Having followed the progress of TNY for some time, and after constructive engagement with management, we acquired a small position in TNY at the start of the April at 35c. On our forecasts it was significantly undervalued for a very fast-growing business that was rapidly becoming a significant (3 million plus users) global social media platform. It had been heavily sold off since its IPO at $1 two years ago yet was now in a far stronger position. User numbers had tripled since the IPO, and the company was consistently reporting triple digit revenue growth. As a result, at a $10m enterprise value, we viewed the downside as limited, and the upside as significant.  

Since our initial entry, the company has signed a milestone advertising contract with Lego. While not that meaningful in dollar terms, Lego is high profile and provides credibility. The announcement certainly excited the market and was the catalyst that drove the price higher (currently $1.20). With such low liquidity, violent moves up and down are not uncommon in this space. 

The current market cap of ~$40m is still low relative to many other fast growing, market leading, ASX businesses with a global addressable market and substantial ‘blue sky’. Our position here is now ‘free-carried’ and we still see material upside if growth continues resulting in TNY becoming a significant global family platform. 

 

Turnaround in Action  - CV Check (CV1)  

 

CV1 provides background screening (identity, credentials, employment history checks) on individuals which is particularly relevant for employers. It embeds its technology in its customer’s HR software, enabling its corporate customers to conveniently undertake (at scale and from one source) many reference checks, identity checks, criminal checks, psychometric tests etc for new employees.  

CV1 was beaten up as their B2C strategy struggled to be profitable with its share price dropping from over 70c to under 5c.  However, during this time of poor performance the company embark on a B2B strategy and reduce costs in the B2C business. We were attracted to the high-quality revenues of the B2B business and that they were near-term cashflow break-even.  This business-to-business revenue line is growing organically at ~30% annually. This is a company that can scale revenue very quickly, with high gross margins (60%) and significant operating leverage. It has the potential to be valued at many times higher than its current capitalisation (as seen by peer XF1 with a market cap close to $100m). A great asymmetric risk reward payoff.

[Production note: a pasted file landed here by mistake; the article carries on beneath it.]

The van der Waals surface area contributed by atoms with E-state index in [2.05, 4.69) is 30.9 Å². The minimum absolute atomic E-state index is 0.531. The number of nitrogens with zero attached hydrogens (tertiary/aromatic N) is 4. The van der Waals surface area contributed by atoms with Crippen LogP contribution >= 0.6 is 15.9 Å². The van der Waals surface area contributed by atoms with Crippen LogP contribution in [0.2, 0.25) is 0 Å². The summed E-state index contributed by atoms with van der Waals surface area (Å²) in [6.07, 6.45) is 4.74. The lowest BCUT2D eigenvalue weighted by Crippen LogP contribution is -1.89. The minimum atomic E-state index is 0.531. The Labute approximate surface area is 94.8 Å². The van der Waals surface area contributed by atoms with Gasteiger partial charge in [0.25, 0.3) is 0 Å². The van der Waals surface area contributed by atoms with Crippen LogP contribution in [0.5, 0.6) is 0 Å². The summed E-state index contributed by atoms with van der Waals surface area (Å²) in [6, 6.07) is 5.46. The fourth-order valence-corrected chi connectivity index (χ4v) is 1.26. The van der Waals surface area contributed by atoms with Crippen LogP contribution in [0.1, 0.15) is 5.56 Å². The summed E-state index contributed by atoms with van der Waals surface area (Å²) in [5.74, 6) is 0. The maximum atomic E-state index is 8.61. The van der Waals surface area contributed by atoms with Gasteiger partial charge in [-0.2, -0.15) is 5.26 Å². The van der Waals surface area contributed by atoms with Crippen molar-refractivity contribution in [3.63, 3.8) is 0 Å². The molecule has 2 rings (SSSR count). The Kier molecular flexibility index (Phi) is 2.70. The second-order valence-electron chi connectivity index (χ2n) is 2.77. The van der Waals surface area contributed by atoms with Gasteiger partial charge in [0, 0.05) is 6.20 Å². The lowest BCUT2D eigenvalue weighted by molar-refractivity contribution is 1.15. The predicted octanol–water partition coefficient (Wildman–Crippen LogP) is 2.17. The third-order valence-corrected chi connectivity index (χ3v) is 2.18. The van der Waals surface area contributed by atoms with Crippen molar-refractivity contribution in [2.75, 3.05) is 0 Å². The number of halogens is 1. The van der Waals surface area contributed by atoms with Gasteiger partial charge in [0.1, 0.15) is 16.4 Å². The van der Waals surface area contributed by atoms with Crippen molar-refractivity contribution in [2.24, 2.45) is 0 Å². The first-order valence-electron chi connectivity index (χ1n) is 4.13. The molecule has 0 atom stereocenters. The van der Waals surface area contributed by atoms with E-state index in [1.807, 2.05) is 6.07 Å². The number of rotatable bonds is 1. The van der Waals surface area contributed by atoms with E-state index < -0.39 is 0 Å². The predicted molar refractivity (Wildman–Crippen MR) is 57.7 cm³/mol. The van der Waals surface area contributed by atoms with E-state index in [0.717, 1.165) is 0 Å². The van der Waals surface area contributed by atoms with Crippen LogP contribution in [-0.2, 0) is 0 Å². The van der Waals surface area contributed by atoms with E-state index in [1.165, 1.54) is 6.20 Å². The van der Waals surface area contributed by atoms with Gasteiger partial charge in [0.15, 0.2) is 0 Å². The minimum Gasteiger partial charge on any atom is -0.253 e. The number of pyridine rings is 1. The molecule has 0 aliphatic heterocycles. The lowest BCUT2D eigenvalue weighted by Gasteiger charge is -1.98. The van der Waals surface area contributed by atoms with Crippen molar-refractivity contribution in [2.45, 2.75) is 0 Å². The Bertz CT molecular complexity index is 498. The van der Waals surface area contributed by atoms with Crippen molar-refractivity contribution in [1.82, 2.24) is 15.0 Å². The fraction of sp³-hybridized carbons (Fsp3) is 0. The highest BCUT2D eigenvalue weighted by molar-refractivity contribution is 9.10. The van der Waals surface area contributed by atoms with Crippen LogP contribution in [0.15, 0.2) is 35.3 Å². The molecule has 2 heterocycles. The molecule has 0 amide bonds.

We were invited to take part in the placement for 5.75c back in November 2018 valuing the company with an Enterprise Value of around $13m. Management also took a significant portion of that placement.  We added to the position after they became cashflow breakeven at around 7.5c. CV1 now trades at around 20c. While the returns to data are pleasing, we still see significant upside potential with a market cap at $50m. 

 

One of our recent investments – Chant West Holdings Limited (CWL) 

 

CWL is a leading provider of research, consulting and software services to the superannuation and financial planning industries. CWL’s clients include the majority of Australia’s leading superannuation funds, institutional wealth managers and financial planning dealer groups, and approximately 90% of its revenue is high quality subscription, annuity style, revenue. 

Following the Royal Commission, CWL is seeing growth in demand for independent research data and software to compare super fund products. The opportunity is to expand the product suite to it’s customers so their data can be embedded in their customer’s own systems. While the two previous examples were loss-making when we invested, CWL is profitable, but has a checked history.  

In the nine months to 31 March 2019, CWL has recorded a 20% increase in cash receipts to $7.4m. Operating cash flow for the nine months (before R&D payments and tax refunds) stood at $1.3m – an impressive achievement for a company with an enterprise value of less than $4m. Again, with such a low enterprise value, we view the downside as limited, and the upside as significant. 

We have entered the register at between 6- 6.5c over April and May.  We look forward to the full year result which should prove to be a catalyst for share price appreciation  

 

Portfolio Approach 

 

We consider these types of opportunities to be earlier stage and therefore lower conviction than our core portfolio positions (which generally have a track record of profits and dividends). As a result, they don’t hold the same weighting in the portfolio.  To ensure risk is spread across multiple positions, we hold several of the type of opportunities highlighted above. This way, we should not see a failure of an individual position have a large impact on our capital. As we did with CV Check, if the investment thesis plays out, we are prepared to increase the weighting of a position.  

We see the potential upside from the DMXAM approach to asymmetric risk-reward as one of key our pillars of providing exposure to compelling investment opportunities that have the potential to generate above average returns to our clients